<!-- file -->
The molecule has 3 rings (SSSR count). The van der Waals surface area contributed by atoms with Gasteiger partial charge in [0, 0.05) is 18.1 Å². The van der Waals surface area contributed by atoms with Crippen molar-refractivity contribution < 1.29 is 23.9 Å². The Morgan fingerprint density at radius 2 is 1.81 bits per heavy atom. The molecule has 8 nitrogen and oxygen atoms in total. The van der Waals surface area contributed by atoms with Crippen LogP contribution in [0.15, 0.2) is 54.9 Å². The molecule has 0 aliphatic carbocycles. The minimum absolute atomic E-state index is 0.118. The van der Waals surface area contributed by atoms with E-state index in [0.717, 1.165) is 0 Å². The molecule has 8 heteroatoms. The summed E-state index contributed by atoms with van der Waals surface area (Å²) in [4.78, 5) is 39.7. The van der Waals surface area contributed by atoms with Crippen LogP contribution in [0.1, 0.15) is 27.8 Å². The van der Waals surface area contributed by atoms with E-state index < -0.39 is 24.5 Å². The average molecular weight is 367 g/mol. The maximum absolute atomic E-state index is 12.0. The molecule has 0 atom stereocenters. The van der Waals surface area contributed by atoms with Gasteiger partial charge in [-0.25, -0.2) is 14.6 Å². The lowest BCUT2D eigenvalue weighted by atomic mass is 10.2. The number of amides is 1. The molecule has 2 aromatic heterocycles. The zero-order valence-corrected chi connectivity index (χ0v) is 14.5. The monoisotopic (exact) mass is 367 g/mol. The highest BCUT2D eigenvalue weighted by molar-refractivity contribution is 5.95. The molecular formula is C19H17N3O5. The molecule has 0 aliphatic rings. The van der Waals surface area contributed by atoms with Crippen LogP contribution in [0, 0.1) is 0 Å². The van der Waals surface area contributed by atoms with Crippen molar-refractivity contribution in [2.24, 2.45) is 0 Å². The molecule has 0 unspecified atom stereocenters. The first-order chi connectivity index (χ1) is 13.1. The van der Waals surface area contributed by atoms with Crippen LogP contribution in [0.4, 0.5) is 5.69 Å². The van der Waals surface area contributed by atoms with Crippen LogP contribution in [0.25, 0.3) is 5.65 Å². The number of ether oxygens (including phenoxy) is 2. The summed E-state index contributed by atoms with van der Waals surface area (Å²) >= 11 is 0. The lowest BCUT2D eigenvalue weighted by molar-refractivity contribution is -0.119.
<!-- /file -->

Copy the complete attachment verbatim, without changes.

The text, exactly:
The molecule has 3 rings (SSSR count). The van der Waals surface area contributed by atoms with Gasteiger partial charge in [0, 0.05) is 18.1 Å². The van der Waals surface area contributed by atoms with Crippen molar-refractivity contribution < 1.29 is 23.9 Å². The Morgan fingerprint density at radius 2 is 1.81 bits per heavy atom. The molecule has 8 nitrogen and oxygen atoms in total. The van der Waals surface area contributed by atoms with Crippen LogP contribution in [0.15, 0.2) is 54.9 Å². The molecule has 0 aliphatic carbocycles. The minimum absolute atomic E-state index is 0.118. The van der Waals surface area contributed by atoms with E-state index in [0.717, 1.165) is 0 Å². The molecule has 8 heteroatoms. The summed E-state index contributed by atoms with van der Waals surface area (Å²) in [4.78, 5) is 39.7. The van der Waals surface area contributed by atoms with Crippen LogP contribution in [0.1, 0.15) is 27.8 Å². The van der Waals surface area contributed by atoms with E-state index < -0.39 is 24.5 Å². The average molecular weight is 367 g/mol. The maximum absolute atomic E-state index is 12.0. The molecule has 0 atom stereocenters. The van der Waals surface area contributed by atoms with Gasteiger partial charge in [-0.25, -0.2) is 14.6 Å². The lowest BCUT2D eigenvalue weighted by atomic mass is 10.2. The number of amides is 1. The molecule has 2 aromatic heterocycles. The zero-order valence-corrected chi connectivity index (χ0v) is 14.5. The monoisotopic (exact) mass is 367 g/mol. The highest BCUT2D eigenvalue weighted by molar-refractivity contribution is 5.95. The molecular formula is C19H17N3O5. The molecule has 0 aliphatic rings. The van der Waals surface area contributed by atoms with Crippen LogP contribution in [0, 0.1) is 0 Å². The van der Waals surface area contributed by atoms with Crippen molar-refractivity contribution in [2.24, 2.45) is 0 Å². The molecule has 0 unspecified atom stereocenters. The first-order chi connectivity index (χ1) is 13.1. The van der Waals surface area contributed by atoms with Crippen LogP contribution in [0.4, 0.5) is 5.69 Å². The van der Waals surface area contributed by atoms with Crippen LogP contribution in [0.25, 0.3) is 5.65 Å². The number of ether oxygens (including phenoxy) is 2. The summed E-state index contributed by atoms with van der Waals surface area (Å²) >= 11 is 0. The lowest BCUT2D eigenvalue weighted by molar-refractivity contribution is -0.119.